William Faulkner famously said, “The past is never dead. It’s not even past.” I’m sure reams of pages have been written discussing what he may have meant by that, but I know many of the ways it’s true for me.
All the things that ever happened to me? All the things that have ever been said to me and in front of me? Not even past. All the things I’ve done and said and wished I’d done and said and wished I hadn’t done and said? Not even past.
Even if I don’t remember them, they’re there.
Ben Folds Five says to “throw this book away” in this wonderful song.
I used to feel like that about a lot of my past. I don’t mean my past was so horrible or shameful or painful; I just wanted the past to be the past. Then my sense of thrift took over, and I started pulling threads out of that bag and weaving them into stories.
Here’s this picture of li’l me with my favorite stuffed animal.
Not Even Past
Now, look closely at that picture of li’l me. See that brick wall with that silver thing on it? That silver thing is a room heater. It had a ceramic lattice in it that heated up. That brick, wall is just a regular wall with brick-flavored wallpaper on it. I used that wall with the heater in my short story “Mr. Farrel,” one of the stories in my collection LONNIE, ME AND THE HOUND OF HELL.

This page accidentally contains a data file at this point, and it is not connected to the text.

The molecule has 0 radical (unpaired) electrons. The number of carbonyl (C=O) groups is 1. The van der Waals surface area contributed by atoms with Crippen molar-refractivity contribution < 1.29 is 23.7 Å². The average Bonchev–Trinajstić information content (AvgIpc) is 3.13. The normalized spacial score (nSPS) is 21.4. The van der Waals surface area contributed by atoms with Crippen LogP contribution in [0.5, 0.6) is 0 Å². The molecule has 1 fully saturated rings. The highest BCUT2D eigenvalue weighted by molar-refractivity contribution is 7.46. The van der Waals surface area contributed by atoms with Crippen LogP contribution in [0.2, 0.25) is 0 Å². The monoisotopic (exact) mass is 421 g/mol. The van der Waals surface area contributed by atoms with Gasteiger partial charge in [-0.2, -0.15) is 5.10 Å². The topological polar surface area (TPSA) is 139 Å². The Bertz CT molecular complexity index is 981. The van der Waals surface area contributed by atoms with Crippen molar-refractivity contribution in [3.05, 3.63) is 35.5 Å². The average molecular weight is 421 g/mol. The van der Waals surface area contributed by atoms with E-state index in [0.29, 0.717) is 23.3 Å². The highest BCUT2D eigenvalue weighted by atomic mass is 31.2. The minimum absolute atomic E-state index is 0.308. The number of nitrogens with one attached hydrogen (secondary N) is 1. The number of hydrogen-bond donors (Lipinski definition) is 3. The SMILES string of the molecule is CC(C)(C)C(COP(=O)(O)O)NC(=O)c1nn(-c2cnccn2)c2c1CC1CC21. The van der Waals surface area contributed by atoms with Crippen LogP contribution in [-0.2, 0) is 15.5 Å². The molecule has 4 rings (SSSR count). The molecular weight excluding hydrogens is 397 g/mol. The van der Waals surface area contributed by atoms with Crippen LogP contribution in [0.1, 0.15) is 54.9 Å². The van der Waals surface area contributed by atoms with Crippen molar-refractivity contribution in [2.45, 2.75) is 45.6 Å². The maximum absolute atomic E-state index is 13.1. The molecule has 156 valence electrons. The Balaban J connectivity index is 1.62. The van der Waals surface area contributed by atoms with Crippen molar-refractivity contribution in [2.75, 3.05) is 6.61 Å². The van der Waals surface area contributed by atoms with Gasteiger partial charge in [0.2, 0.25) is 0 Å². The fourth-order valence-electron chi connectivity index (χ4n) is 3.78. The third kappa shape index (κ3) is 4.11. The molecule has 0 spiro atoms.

I could see that the closet wall didn’t fit tight. We had a gas heater like a miniature fireplace in the front room corner; it was set into a little bitty wall that covered the corner where two of the regular walls met. This closet wall would have been right up against that.
I put my fingers into the crack and pulled. The wall was just a thin panel. It warped out a little at the bottom when I pulled on it, and the mice ran in. That was all the hint I needed. I closed the closet door and turned out the light. In the dark, I pulled the panel out a little more. I wiggled in behind it and pulled it back into place as well as I could and just squished myself down, hidden behind that gas heater.
I heard the front door slam open. I heard Mr. Farrel stumbling through the place, roaring for us to come out so he could teach us a lesson we’d never forget.
Mr. Farrel was also based on somebody related to a friend of mine back in the day. When writers start mining the past, not only is it not even past, it’s not off-limits, either. So, you know, beware, right? heh
Now, just in case you want to read the rest of this story — or any or all of the other stories in the collection — here are the buy links for LONNIE, ME AND THE HOUND OF HELL. Or click on the My Books and Collections on the menu and see what else is on offer.
Thank you kindly.
A WRITING PROMPT FOR YOU: Something from a character’s past suddenly comes back to them.